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The Thesis Statement The thesis statement is that sentence or two in your text that contains the focus of your essay and tells your reader what the essay is going to be about. Although it is certainly possible to write a good essay without a thesis statement many narrative essaysfor example, contain only an implied thesis statementthe lack of a thesis statement may well be a symptom of an essay beset by a lack of focus.
Many writers think of a thesis statement as an umbrella: The thesis statement is also a good test for the scope of your intent. The principle to remember is that when you try to do too much, you end up classic essays for readers and writers less or nothing at all.
Can we write a good paper about problems in higher education in the United States? At best, such a paper would be vague and scattered in its approach. Can we write a good paper about problems in higher education in Connecticut?
Well, we're getting there, but that's still an awfully big topic, something we might be able to handle in a book or a Ph. Can we write a paper about problems within the community college system in Connecticut. Now we're narrowing down to something useful, but once we start writing such a paper, we would find that we're leaving out so much information, so many ideas that even most casual brainstorming would produce, that we're not accomplishing much.
What if we wrote about the problem of community colleges in Connecticut being so close together geographically that they tend to duplicate programs unnecessarily and impinge on each other's turf? Now we have a focus that we can probably write about in a few pages although more, certainly, could be said and it would have a good argumentative edge to it.
To back up such a thesis statement would require a good deal of work, however, and we might be better off if we limited the discussion to an example of how two particular community colleges tend to work in conflict with each other.
It's not a matter of being lazy; it's a matter of limiting our discussion to the work that can be accomplished within a certain number of pages. The thesis statement should remain flexible until the paper is actually finished.
It ought to be one of the last things that we fuss with in the rewriting process. If we discover new information in the process of writing our paper that ought to be included in the thesis statement, then we'll have to rewrite our thesis statement.
On the other hand, if we discover that our paper has done adequate work but the thesis statement appears to include things that we haven't actually addressed, then we need to limit that thesis statement. If the thesis statement is something that we needed prior approval for, changing it might require the permission of the instructor or thesis committee, but it is better to seek such permission than to write a paper that tries to do too much or that claims to do less than it actually accomplishes.
The thesis statement usually appears near the beginning of a paper. It can be the first sentence of an essay, but that often feels like a simplistic, unexciting beginning. It more frequently appears at or near the end of the first paragraph or two.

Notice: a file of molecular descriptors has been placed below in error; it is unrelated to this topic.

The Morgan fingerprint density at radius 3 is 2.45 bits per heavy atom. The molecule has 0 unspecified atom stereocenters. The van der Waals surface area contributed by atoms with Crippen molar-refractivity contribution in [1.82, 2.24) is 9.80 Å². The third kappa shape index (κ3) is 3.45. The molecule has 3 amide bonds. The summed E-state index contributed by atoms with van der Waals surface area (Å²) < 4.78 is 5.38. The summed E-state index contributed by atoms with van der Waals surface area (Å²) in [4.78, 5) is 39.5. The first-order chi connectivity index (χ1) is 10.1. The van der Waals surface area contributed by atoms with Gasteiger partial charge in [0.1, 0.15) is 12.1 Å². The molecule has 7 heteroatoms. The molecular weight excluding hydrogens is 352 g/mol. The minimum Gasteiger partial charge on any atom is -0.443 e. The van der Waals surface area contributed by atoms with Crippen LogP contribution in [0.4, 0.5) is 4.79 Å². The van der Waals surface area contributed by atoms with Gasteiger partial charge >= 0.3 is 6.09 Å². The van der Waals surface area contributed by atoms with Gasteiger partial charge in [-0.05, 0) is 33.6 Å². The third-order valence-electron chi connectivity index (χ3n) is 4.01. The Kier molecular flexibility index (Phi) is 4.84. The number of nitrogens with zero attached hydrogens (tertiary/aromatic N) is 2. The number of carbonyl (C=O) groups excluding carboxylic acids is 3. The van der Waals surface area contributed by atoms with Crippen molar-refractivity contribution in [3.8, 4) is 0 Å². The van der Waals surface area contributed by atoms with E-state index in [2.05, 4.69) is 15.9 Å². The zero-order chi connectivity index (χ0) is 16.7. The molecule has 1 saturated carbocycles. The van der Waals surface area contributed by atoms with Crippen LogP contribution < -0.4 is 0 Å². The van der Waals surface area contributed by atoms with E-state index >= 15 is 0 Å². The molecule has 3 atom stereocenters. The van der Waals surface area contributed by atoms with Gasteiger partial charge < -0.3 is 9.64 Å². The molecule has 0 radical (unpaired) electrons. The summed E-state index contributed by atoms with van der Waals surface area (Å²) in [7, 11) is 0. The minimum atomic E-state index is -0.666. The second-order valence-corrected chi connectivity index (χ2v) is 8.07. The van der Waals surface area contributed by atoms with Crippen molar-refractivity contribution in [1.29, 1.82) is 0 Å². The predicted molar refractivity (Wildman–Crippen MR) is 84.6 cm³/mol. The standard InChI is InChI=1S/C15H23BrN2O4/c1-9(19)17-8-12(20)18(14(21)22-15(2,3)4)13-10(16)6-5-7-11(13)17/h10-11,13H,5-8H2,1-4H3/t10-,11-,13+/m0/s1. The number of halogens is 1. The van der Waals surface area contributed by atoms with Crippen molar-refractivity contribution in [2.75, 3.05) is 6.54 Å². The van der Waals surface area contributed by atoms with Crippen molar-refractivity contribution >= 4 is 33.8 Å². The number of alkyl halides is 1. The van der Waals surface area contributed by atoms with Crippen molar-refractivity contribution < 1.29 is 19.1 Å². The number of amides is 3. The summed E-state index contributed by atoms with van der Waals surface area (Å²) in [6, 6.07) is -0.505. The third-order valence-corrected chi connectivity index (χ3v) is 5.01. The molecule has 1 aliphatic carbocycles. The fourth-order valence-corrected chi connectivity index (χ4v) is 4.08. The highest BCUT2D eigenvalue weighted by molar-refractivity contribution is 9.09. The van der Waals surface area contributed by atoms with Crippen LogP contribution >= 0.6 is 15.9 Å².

Here is the first paragraph of Arthur Schlesinger, Jr. Notice how everything drives the reader toward the last sentence and how that last sentence clearly signals what the rest of this essay is going to do.
What has happened to the American male? For a long time, he seemed utterly confident in his manhood, sure of his masculine role in society, easy and definite in his sense of sexual identity.
The frontiersmen of James Fenimore Cooper, for example, never had any concern about masculinity; they were men, and it did not occur to them to think twice about it. Even well into the twentieth century, the heroes of Dreiser, of Fitzgerald, of Hemingway remain men.
But one begins to detect a new theme emerging in some of these authors, especially in Hemingway: And by mid-century, the male role had plainly lost its rugged clarity of outline. Today men are more and more conscious of maleness not as a fact but as a problem.
The ways by which American men affirm their masculinity are uncertain and obscure.Dec 03, · NPR’s Book Concierge Our Guide To ’s Great Reads. by Nicole Cohen, David Eads, Rose Friedman, Becky Lettenberger, Petra Mayer, Beth Novey and Christina Rees – Published December 3, Writer’s Digest, the No.
1 magazine for writers, celebrates the writing life and what it means to be a writer in today’s publishing environment. Through the voices of bestselling authors, buzz-worthy newcomers and seasoned editors, we offer everything writers need to stay inspired, to improve.
From our collection of classic British and American essays, we offer these four meditations on the turning of the year. Old Essays for the New Year 'Old Writers (Yes, Even Dead Writers) Can Teach Us Some New Tricks' Share Flipboard all good writers started out as good readers.
In this extensive anthology edited by Hollis Robbins and Henry Louis Gates, Jr., Penguin Classics has collected some of the most extensive writings of African American women writers around the time of . The Hedgehog and the Fox is an essay by philosopher Isaiah Berlin—one of his most popular essays with the general public—which was published as a book in However, Berlin said, "I never meant it very seriously.
I meant it as a kind of enjoyable intellectual game, but it was taken seriously. General Information for. Writing an Argumentative Essay. A General Assignment: Write an argumentative essay on a controversial issue.
Present the issue to readers, take a position, and develop a convincing, well-reasoned argument.